Write-Away - Used to describe a card with the opening line of a sentence, which the sender would then complete. Often found on early comic cards. 8th & Broad Streets, Richmond, Virginia The two-dimensional work of art depicted in this image is in the public domain in the United States. ... 8th & Broad Streets, Richmond, Virginia The two-dimensional work of art depicted in this image is in the public domain in the United States. ... Richmond refers to various place names, schools and universities, people, and other uses around the world. ... This article is about the U.S. state. ... Frank Julian Sprague (1857-1934) American inventor, Father of Electric Traction Frank Julian Sprague (1857–1934) was an American naval officer and inventor who contributed to the development of the electric motor, electric railways, and electric elevators. ... Example of a court card, postmarked 1899, showing Robert Burns and his cottage and monument in Ayr Court card or court sized card was the name given to a size of picture postcard, mainly used in the United Kingdom, which predates the standard size of 5. ...


See also

Wikimedia Commons has media related to:
Wikisource has original text related to this article:

Image File history File links Commons-logo. ... Image File history File links Wikisource-logo. ... The original Wikisource logo. ... Greeting cards on display at retail. ... An e-card is similar to a postcard or greeting card, with the primary difference being it is created using digital media instead of paper or other traditional materials. ... Postcrossing is a project, inspired by Bookcrossing, designed to allow people to receive postcards from all over the world. ... In 1903 Kodak introduced the No. ... An advertising postcard also known as a free card or an ad card is a postcard which is designed and used to advertise or raise awareness of a company, service or cause. ... Francis Frith. ... // PHQ Cards are postcards depicting the design of a commemorative stamp issued by the British Post Office. ... James Valentine was a well-known photographer of Dundee, Scotland. ... Screenshot of PostSecret with an example postcard. ...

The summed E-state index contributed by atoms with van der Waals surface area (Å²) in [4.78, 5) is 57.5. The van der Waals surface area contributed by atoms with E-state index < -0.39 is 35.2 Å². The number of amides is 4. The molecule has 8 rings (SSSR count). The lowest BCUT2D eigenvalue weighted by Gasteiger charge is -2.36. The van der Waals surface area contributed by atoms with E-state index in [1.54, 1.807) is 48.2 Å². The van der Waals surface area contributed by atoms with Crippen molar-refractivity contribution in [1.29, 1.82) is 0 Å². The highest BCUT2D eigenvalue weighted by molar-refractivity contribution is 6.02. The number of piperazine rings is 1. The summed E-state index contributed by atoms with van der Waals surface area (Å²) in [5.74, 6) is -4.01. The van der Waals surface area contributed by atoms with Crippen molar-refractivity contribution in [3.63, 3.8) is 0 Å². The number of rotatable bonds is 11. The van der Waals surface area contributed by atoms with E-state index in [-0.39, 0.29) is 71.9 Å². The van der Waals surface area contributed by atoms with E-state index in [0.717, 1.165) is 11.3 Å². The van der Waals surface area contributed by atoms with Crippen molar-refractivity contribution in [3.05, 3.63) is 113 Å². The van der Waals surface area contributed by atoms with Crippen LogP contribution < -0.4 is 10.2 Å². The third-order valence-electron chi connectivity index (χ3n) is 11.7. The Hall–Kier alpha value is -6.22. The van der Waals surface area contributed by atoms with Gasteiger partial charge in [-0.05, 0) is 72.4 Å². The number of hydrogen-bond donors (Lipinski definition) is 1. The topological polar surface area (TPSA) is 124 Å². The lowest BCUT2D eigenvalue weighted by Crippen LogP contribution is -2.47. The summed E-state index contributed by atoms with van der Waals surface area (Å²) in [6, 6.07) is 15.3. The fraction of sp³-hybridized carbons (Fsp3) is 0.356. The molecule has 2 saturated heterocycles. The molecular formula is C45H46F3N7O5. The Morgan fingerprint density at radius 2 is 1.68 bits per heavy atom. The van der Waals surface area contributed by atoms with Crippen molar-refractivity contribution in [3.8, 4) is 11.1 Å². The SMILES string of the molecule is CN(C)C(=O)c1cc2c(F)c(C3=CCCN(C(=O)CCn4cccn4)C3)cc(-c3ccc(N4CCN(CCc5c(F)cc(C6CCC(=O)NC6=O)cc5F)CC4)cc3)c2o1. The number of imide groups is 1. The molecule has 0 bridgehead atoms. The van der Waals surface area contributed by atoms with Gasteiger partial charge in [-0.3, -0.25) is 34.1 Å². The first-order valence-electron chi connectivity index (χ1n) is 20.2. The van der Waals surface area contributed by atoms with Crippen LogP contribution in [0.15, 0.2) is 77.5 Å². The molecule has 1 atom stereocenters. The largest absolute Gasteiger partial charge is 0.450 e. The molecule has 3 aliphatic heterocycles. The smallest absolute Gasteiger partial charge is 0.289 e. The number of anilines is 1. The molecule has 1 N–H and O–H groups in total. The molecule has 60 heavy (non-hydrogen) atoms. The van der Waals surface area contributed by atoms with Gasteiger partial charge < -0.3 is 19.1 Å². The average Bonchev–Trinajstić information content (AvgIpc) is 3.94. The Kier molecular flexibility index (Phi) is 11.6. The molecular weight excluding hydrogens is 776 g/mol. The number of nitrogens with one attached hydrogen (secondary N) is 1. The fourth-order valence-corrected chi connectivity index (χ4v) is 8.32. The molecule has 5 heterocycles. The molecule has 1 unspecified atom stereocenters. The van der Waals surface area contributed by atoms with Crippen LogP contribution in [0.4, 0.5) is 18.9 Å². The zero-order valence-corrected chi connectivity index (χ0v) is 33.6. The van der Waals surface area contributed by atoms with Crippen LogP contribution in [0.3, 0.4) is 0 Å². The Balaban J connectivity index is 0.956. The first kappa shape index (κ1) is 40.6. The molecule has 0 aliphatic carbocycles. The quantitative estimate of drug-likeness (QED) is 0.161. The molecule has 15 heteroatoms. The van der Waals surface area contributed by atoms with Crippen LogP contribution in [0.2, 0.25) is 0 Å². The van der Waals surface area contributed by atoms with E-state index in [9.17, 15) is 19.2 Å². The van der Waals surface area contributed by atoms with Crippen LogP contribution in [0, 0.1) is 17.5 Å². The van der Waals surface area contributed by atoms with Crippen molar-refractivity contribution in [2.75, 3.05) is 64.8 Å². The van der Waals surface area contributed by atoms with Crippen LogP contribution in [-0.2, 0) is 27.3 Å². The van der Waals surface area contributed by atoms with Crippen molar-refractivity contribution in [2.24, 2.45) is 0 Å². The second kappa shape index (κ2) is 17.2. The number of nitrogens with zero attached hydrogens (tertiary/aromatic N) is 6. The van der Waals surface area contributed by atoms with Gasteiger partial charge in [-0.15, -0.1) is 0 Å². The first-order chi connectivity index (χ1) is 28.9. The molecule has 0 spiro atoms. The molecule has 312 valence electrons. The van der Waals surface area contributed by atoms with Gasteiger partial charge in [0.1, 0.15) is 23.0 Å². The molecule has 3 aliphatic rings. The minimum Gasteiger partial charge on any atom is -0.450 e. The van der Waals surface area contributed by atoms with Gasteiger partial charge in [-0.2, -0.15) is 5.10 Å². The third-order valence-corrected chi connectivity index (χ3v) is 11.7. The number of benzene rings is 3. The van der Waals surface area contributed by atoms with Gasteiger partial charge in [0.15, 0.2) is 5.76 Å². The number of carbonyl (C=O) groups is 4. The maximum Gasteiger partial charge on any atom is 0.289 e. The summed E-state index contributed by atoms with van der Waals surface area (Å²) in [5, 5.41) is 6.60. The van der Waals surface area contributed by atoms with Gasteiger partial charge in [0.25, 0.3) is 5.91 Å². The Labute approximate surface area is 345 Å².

External links


  Results from FactBites:
 
Postcard Direct (0 words)
Postcard Direct is different to all other postcard systems because it sends the postcard directly to the recipient.
Keeps a full log of all postcards sent allowing you to see which features and options are most popular and to better tailor the design for the users needs.
This is the most common setup for postcards, where the user chooses a postcard to send from a set of thumbnails.
Postcard - Wikipedia, the free encyclopedia (482 words)
A postcard or post card is a typically rectangular piece of thick paper or thin cardboard intended for writing and mailing without an envelope and at a lower rate than a letter.
While a postcard is usually printed by a private company, individual or organization, a postal card is issued by the relevant postal authority.
The first postcard in the United States was created in 1893 to advertise the World's Columbian Exposition in Chicago, Illinois.
  More results at FactBites »